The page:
A new study suggests that the strength of neural pathways in the prefrontal cortex is a factor in increased intelligence.
Researchers from Washington University in St. Louis say this “global brain connectivity” explains about 10 percent of the variance in individual intelligence.
Previous studies have shown that brain size matters, accounting for about 6.7 percent of individual variation in intelligence, the researchers note.
More recent research has pinpointed the brain’s lateral prefrontal cortex, a region just behind the temple, as critical for high-level mental processing, with activity levels there predicting another 5 percent of variation in individual intelligence.
This new research suggests that another 10 percent of individual differences in intelligence can be explained by the strength of neural pathways connecting the left lateral prefrontal cortex to the rest of the brain.
The findings establish “global brain connectivity” as a new approach for understanding human intelligence, according to lead author Michael W. Cole, Ph.D., a postdoctoral research fellow in cognitive neuroscience at Washington University.
“This study suggests that part of what it means to be intelligent is having a lateral prefrontal cortex that does its job well; and part of what that means is that it can effectively communicate with the rest of the brain,” said study co-author Todd Braver, Ph.D., professor of psychology.
According to the research team, one possible explanation for the findings is that the lateral prefrontal region is a “flexible hub” that uses its extensive brain-wide connectivity to monitor and influence other regions in the brain in a “goal-directed manner.”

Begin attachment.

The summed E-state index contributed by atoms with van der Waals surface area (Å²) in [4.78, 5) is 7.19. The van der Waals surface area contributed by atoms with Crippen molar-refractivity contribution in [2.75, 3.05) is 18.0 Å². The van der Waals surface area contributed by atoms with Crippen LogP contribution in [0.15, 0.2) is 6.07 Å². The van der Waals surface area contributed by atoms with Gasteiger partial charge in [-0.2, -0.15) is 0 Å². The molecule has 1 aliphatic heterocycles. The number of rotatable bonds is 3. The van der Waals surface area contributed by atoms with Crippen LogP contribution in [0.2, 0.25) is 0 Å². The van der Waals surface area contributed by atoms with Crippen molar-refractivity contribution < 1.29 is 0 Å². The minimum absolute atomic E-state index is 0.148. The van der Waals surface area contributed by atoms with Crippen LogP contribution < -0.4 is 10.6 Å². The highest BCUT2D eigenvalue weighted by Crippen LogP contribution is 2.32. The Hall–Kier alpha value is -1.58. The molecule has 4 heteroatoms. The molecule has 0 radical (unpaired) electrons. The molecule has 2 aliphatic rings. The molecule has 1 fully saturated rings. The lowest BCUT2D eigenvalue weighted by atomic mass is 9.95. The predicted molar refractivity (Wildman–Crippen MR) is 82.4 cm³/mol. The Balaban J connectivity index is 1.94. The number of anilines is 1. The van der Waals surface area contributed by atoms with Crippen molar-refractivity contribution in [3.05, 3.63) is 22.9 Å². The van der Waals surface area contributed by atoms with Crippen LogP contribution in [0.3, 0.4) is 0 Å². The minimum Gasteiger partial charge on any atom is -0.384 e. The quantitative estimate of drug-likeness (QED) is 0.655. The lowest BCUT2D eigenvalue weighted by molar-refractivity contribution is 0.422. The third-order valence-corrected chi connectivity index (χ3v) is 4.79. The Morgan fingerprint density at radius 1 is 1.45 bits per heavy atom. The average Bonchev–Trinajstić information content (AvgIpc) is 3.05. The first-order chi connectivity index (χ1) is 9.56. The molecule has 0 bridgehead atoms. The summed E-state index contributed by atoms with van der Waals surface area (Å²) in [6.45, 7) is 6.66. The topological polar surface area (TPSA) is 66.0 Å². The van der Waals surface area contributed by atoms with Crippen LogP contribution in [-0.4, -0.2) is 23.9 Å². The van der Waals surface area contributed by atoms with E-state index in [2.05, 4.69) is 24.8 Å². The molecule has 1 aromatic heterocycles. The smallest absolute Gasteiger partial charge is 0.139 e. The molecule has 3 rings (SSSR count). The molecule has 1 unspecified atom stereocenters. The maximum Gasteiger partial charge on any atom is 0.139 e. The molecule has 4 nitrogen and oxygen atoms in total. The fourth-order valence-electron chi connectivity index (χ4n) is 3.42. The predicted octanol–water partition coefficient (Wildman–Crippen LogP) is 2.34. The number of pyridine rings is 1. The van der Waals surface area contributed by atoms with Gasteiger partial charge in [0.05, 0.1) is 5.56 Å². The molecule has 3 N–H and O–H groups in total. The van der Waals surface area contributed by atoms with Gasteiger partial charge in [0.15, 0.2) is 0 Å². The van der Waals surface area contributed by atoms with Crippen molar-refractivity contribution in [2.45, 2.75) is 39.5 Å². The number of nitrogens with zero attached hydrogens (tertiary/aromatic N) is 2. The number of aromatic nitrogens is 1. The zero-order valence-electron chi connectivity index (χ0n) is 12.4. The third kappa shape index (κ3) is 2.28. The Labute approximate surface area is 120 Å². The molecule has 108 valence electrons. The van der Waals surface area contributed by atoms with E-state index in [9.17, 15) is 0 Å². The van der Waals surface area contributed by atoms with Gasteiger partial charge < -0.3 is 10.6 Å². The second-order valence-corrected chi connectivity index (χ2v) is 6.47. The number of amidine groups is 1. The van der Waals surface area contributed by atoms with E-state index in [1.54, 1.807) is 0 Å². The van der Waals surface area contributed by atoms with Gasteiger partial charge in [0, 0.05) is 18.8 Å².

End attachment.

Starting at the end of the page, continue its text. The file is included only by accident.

The researchers explain that there is evidence that the lateral prefrontal cortex is the region in the brain that “remembers” the goals and instructions that help you keep doing what is needed when you’re working on a task.
“It makes sense that having this region communicating effectively with other regions — the ‘perceivers’ and ‘doers’ of the brain — would help you to accomplish tasks intelligently,” Cole said.
The research team compares the lateral prefrontal cortex to a symphony conductor, who monitors and tweaks the real-time performance of an orchestra.
“We’re suggesting that the lateral prefrontal cortex functions like a feedback control system,” Cole said, adding that “it helps implement cognitive control, which supports fluid intelligence, and that it doesn’t do this alone.”
The findings are based on an analysis of functional magnetic resonance brain images captured as study participants rested and also when they were engaged in a series of mentally challenging tasks, such as indicating whether an image was the same as one displayed three images ago.
Previous findings relating lateral prefrontal cortex activity to challenging task performance were supported, the researchers said. Connectivity was then assessed while participants rested, and their performance on additional tests of fluid intelligence and cognitive control collected outside the brain scanner was associated with the estimated connectivity, they said.
Although much remains to be learned about how these neural connections contribute to fluid intelligence, new models of brain function suggested by this research could have important implications for the future understanding — and perhaps augmentation — of human intelligence, according to the researchers.
The findings also may offer new avenues for understanding how breakdowns in global brain connectivity contribute to the cognitive control deficits seen in schizophrenia and other mental illnesses, Cole hypothesized.
The new research is published in the Journal of Neuroscience.